In this paper, we reviewed the usefulness of herbal medicines/medicinal plants and their chemical components in the clinical treatment of intractable mycobacterial infections, especially in combination with antimicrobial chemotherapy, primarily based on basic and clinical reports. We feel that the investigations that have been or are being carried out in this specific field are insufficient. However, on the basis of recent findings with special reference to the immunological action of herbal medicines/medicinal plants and their chemical components, it can be concluded that certain herbal medicines/medicinal plants are promising as immunoadjuncts for the clinical control of mycobacteriosis. Notably, herbal medicines/medicinal plants can be divided into the following two types based on their immunological effects on hosts: (1) herbal medicines/medicinal plants exhibiting immuno-potentiative and/or proinflammatory effects, and (2) herbal medicines/medicinal plants exerting immunosuppressive and/or anti-inflammatory effects, depending upon individual agents and their active chemical components. Therefore, these profiles that are characteristic of individual herbal medicines/medicinal plants and their chemical components should always be taken under careful consideration when we use herbal medicines/medicinal plants as immunoadjunctive agents for the clinical treatment of intractable mycobacteriosis.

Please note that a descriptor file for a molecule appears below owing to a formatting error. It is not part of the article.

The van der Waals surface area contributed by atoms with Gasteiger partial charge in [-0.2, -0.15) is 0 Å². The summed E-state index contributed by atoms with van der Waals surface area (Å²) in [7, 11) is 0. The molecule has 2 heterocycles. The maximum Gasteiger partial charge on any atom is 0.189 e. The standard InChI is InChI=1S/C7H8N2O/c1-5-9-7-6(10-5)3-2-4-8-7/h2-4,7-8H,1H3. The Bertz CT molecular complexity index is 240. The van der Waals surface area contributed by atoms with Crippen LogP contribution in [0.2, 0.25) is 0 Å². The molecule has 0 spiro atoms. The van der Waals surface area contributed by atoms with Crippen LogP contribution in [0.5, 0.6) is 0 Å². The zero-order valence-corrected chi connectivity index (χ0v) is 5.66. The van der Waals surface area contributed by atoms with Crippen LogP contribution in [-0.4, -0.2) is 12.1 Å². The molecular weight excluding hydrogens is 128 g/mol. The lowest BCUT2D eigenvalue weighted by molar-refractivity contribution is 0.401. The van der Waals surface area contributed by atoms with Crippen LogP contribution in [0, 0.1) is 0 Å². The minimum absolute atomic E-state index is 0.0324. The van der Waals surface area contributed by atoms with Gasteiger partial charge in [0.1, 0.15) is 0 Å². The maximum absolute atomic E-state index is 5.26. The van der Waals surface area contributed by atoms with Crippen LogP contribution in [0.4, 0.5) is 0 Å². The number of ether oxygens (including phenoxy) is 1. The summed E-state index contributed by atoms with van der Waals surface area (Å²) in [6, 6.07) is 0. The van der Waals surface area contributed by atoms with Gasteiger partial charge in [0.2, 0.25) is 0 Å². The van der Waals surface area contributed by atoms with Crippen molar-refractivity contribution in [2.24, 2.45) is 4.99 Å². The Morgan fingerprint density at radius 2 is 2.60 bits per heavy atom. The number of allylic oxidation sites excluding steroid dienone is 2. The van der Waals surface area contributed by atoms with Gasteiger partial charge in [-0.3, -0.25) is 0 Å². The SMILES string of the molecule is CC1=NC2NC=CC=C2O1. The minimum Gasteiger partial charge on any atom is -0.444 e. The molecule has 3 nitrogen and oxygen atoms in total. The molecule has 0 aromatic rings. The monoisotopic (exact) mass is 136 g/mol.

As with a number of immuno-potentiating supplements and foods, which are widely used to up-regulate host immunity against microbial infections and tumors, herbal medicines/medicinal plants are thought to exert dual effects on the host immune system, as follows: (1) the up-regulation of innate immunity and acquired cellular immunity through the expansion of M1 macrophages and Th1 lymphocytes, and (2) immuno-regulation (suppression) leading to the reduction of tissue damage due to the excess manifestation of cellular immunity through the expansion of M2 macrophages and Th2 and Treg lymphocytes. Concerning these situations, it is desirable to make further advances in basic research with respect to the detailed immunological effects of various herbal medicines/medicinal plants and their chemical components in the near future. It will be necessary to elucidate the immunological properties of individual herbal medicines/medicinal plants, particularly in terms of their effects on Th1 and Th2 immuno-deviation and macrophage polarization into M1- and M2- type populations.